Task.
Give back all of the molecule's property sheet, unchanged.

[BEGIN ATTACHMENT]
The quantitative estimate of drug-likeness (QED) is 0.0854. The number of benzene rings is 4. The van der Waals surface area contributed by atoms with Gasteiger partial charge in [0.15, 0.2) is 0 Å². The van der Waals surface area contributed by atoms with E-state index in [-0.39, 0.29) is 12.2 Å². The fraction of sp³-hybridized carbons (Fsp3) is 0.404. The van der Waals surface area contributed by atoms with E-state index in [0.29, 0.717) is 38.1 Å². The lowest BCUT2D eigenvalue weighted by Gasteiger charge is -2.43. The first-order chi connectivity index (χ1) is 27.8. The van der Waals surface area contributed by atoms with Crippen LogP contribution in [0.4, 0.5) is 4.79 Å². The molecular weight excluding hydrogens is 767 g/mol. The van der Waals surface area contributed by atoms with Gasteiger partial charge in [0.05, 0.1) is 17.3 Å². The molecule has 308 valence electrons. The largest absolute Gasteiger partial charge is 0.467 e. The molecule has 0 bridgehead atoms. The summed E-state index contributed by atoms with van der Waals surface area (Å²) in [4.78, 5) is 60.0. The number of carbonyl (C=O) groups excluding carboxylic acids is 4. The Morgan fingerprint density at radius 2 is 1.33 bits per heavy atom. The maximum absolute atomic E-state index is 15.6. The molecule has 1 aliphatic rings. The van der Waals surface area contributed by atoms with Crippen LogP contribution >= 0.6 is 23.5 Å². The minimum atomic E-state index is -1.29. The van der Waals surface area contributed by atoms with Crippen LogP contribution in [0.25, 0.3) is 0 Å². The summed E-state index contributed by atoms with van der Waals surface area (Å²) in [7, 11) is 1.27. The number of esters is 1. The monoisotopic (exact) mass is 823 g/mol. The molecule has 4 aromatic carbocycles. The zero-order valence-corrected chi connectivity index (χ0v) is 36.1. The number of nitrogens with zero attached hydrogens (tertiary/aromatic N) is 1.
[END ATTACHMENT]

The quantitative estimate of drug-likeness (QED) is 0.0854. The number of benzene rings is 4. The van der Waals surface area contributed by atoms with Gasteiger partial charge in [0.15, 0.2) is 0 Å². The van der Waals surface area contributed by atoms with E-state index in [-0.39, 0.29) is 12.2 Å². The fraction of sp³-hybridized carbons (Fsp3) is 0.404. The van der Waals surface area contributed by atoms with E-state index in [0.29, 0.717) is 38.1 Å². The lowest BCUT2D eigenvalue weighted by Gasteiger charge is -2.43. The first-order chi connectivity index (χ1) is 27.8. The van der Waals surface area contributed by atoms with Crippen LogP contribution in [0.4, 0.5) is 4.79 Å². The molecular weight excluding hydrogens is 767 g/mol. The van der Waals surface area contributed by atoms with Gasteiger partial charge in [0.05, 0.1) is 17.3 Å². The molecule has 308 valence electrons. The largest absolute Gasteiger partial charge is 0.467 e. The molecule has 0 bridgehead atoms. The summed E-state index contributed by atoms with van der Waals surface area (Å²) in [4.78, 5) is 60.0. The number of carbonyl (C=O) groups excluding carboxylic acids is 4. The Morgan fingerprint density at radius 2 is 1.33 bits per heavy atom. The maximum absolute atomic E-state index is 15.6. The molecule has 1 aliphatic rings. The van der Waals surface area contributed by atoms with Crippen LogP contribution >= 0.6 is 23.5 Å². The minimum atomic E-state index is -1.29. The van der Waals surface area contributed by atoms with Crippen LogP contribution in [0.25, 0.3) is 0 Å². The summed E-state index contributed by atoms with van der Waals surface area (Å²) in [7, 11) is 1.27. The number of esters is 1. The monoisotopic (exact) mass is 823 g/mol. The molecule has 4 aromatic carbocycles. The zero-order valence-corrected chi connectivity index (χ0v) is 36.1. The number of nitrogens with zero attached hydrogens (tertiary/aromatic N) is 1.